• WordNet 3.6
    • n simulacrum a representation of a person (especially in the form of sculpture) "the coin bears an effigy of Lincoln","the emperor's tomb had his image carved in stone"
    • n simulacrum an insubstantial or vague semblance
    • ***
Webster's Revised Unabridged Dictionary
    • n Simulacrum A likeness; a semblance; a mock appearance; a sham; -- now usually in a derogatory sense. "Beneath it nothing but a great simulacrum ."
    • ***
Century Dictionary and Cyclopedia
    • n simulacrum That which is formed in the likeness of any object; an image.
    • n simulacrum A shadowy or unreal likeness of anything; a phantom; a vague, unreal representation.
    • n simulacrum A formal sign; a sign which represents a thing by resembling it, but does not indicate it, or stand for the actual presence of the thing.
    • ***
Chambers's Twentieth Century Dictionary
    • n Simulacrum sim-ū-lā′krum an image, unreal phantom: a formal sign
    • ***


Webster's Revised Unabridged Dictionary
L. See Simulate
Chambers's Twentieth Century Dictionary


In literature:

Presently the simulacrum works no more spells, good or evil, and the deception is unveiled.
"Ponkapog Papers" by Thomas Bailey Aldrich
But on Fact alone, not on Semblance and Simulacrum, will it be able either to come, or to stand when come.
"Heroes and Hero Worship" by Thomas Carlyle
Or is this same Age of Hope itself but a simulacrum; as Hope too often is?
"The French Revolution" by Thomas Carlyle
I didn't look at him very much; I was studying the simulacrum of Yva.
"When the World Shook" by H. Rider Haggard
He continued to come upon things of which he had no simulacrum in his phantasy.
"Sir Gibbie" by George MacDonald
When Dr. Anderson knew that he was dying, he retired into the simulacrum of his father's benn end.
"Robert Falconer" by George MacDonald
The sun itself is but the dark simulacrum, and light but the shadow of God.
"Austin and His Friends" by Frederic H. Balfour
A simulacrum of a ventral fin increases the resemblance.
"Social Life in the Insect World" by J. H. Fabre
Just an ugly, filthy simulacrum.
"The Sky Is Falling" by Lester del Rey
But their simulacrum of gaiety is far from obvious.
"Europe After 8:15" by H. L. Mencken, George Jean Nathan and Willard Huntington Wright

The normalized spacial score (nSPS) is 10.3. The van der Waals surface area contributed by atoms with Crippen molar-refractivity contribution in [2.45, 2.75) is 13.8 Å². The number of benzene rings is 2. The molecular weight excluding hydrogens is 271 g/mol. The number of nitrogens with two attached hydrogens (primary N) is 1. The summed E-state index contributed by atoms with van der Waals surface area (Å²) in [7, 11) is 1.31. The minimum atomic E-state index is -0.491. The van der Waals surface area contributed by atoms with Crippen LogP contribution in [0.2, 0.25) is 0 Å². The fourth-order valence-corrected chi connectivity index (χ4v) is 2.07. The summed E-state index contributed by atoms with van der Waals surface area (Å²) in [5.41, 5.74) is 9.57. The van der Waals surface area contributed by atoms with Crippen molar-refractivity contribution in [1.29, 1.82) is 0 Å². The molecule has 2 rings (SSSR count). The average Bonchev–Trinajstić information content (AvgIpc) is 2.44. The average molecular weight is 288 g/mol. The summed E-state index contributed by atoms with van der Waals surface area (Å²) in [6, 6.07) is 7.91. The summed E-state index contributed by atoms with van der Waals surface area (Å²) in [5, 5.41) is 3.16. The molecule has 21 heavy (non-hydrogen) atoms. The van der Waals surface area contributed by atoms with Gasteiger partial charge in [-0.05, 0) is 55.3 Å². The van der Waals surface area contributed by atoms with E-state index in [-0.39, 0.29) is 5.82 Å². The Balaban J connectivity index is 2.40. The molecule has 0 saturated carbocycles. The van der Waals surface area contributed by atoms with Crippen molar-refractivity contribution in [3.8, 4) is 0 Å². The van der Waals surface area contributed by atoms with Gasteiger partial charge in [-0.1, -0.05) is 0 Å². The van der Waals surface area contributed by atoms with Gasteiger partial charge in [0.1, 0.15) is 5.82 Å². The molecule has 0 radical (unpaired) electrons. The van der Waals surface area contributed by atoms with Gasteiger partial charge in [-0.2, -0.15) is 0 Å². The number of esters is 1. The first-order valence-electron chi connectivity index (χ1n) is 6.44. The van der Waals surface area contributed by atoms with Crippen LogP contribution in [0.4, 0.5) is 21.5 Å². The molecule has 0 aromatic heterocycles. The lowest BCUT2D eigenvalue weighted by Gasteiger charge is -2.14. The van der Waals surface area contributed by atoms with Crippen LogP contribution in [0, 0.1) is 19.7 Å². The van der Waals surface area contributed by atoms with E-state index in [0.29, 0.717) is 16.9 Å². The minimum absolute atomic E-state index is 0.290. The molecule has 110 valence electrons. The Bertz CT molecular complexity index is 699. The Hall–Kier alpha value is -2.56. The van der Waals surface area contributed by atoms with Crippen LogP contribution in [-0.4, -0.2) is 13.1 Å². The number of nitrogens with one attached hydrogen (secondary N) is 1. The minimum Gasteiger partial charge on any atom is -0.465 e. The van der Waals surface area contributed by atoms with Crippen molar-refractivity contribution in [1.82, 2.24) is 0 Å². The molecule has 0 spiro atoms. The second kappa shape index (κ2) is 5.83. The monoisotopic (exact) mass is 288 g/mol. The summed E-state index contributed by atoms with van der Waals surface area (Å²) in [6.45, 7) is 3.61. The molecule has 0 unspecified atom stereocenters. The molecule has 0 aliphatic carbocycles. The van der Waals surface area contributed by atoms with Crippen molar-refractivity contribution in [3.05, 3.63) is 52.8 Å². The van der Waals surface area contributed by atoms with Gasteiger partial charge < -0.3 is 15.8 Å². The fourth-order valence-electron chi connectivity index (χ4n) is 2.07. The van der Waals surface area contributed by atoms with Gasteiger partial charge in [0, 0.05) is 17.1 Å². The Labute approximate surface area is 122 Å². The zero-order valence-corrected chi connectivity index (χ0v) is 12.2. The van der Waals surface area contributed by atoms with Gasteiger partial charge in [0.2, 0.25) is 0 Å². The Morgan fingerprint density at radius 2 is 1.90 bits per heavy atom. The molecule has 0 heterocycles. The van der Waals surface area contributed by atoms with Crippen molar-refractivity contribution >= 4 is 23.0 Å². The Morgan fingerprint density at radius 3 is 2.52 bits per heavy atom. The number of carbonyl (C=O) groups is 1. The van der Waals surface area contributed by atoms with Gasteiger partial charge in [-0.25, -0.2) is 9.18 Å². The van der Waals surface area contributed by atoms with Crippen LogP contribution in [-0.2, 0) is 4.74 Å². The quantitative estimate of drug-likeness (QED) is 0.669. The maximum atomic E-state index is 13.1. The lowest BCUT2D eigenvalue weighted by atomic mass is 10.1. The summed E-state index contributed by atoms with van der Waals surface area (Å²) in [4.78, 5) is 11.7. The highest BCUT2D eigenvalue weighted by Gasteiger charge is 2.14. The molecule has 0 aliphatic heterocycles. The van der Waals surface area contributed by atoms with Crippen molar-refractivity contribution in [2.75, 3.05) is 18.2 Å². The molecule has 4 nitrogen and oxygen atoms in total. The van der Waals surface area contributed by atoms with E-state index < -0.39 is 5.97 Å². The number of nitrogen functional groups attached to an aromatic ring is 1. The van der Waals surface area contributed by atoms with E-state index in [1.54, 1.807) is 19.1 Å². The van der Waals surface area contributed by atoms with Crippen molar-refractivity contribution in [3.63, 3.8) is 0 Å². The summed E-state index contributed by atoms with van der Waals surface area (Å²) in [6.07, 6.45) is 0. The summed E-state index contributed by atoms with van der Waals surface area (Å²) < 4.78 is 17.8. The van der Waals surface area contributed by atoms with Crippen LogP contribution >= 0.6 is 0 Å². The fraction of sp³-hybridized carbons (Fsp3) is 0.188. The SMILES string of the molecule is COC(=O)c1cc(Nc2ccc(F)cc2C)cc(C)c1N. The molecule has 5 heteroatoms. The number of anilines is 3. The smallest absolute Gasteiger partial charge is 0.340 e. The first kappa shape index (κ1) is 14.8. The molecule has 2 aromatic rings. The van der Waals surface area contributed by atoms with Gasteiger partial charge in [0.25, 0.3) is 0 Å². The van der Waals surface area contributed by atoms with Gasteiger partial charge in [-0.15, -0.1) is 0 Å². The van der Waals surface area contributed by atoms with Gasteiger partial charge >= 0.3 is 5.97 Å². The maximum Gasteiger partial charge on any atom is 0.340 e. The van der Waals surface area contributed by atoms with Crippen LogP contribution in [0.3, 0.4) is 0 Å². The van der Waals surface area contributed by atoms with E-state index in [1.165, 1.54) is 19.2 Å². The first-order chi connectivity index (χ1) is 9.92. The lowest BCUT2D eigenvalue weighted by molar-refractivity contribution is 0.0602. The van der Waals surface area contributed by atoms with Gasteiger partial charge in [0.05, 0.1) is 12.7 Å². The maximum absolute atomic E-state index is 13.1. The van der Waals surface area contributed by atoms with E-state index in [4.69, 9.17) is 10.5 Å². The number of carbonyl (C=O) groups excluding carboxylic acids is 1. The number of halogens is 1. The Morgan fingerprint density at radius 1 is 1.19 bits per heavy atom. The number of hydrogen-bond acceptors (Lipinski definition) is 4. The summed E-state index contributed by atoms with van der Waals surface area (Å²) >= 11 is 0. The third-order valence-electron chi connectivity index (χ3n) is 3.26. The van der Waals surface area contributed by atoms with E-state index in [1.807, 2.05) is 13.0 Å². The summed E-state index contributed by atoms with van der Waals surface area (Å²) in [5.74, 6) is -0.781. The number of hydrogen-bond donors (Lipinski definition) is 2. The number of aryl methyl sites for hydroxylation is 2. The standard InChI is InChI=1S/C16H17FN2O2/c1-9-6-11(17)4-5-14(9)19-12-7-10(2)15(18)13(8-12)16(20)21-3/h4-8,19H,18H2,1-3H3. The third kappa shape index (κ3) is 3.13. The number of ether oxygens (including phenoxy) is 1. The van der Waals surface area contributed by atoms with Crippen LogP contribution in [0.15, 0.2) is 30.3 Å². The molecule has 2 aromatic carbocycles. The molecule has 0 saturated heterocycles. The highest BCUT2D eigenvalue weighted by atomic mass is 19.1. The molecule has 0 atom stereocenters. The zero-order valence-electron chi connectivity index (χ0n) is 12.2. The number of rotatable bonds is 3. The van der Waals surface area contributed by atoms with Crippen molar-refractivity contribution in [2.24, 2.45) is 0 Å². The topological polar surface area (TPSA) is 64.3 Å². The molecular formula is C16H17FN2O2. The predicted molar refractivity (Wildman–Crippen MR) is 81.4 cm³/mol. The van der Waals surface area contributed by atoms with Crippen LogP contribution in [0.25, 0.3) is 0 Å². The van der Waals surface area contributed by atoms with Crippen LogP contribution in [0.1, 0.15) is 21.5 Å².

To pick up the old routine, to show herself daily and nightly in the studied simulacrum of her former self, was no part of her code.
"The Californians" by Gertrude Franklin Horn Atherton
Denis, boy, will you do this thing and be for the time being the simulacrum of him we serve?
"The King's Esquires" by George Manville Fenn
They radiate from the surface of the skin and reproduce a simulacrum, as it were, of the surface.
"The Problems of Psychical Research" by Hereward Carrington
I am only a mighty simulacrum.
"The Works of Theophile Gautier, Volume 5" by Theophile Gautier
Here indeed is a simulacrum of death, with all its inertia.
"The Glow-Worm and Other Beetles" by Jean Henri Fabre
Distinctly outlined on the lid of the coffin was the simulacrum of the figure of a man.
"The Raid of The Guerilla and Other Stories" by Charles Egbert Craddock
The bare perfume of things will not support existence, and the effect of solidity you reach is but perfume and simulacrum.
"The Letters of William James, Vol. II" by William James
Full as night is of phantoms, shades, sounds and silence, it is no illusive mirage, no mere empty simulacrum.
"Islam Her Moral And Spiritual Value" by Arthur Glyn Leonard
You are only a statue, the simulacrum of a being, a mere looker-on at life.
"The Strand Magazine, Volume 1, Jan-June 1891" by Various
His own face had become as an image and simulacrum of the traditional pictures and representations of Our Lord's.
"The Angel" by Cyril Arthur Edward Ranger Gull

In poetry:

You are a simulacrum
Of what I believe you to be
And what is needed
But you are something
Other than this
You answer off-key.
"Adumbration" by Norman MacLeod
Realities are not so kind
As many a lovely thing that's spun ...
Mere simulacrum-fantasies:
Take these to heart and you have won!
"Reticence" by Jewell Miller
In Nature is no rearward step allowed.
Hard on the rock Reality do we dash
To be shattered, if the material dream propels.
The worship to departed splendour vowed
Conjured a simulacrum, wove her lash,
For the slow measure timed her peal of bells.
"Alsace-Lorraine" by George Meredith

In news:

The new play Red is to 20th Century Art what Colonial Williamsburg is to the Revolutionary War: a warm, fuzzy, simulacrum that makes a complex era accessible.
Diving Into the Simulacrum, Moptop First.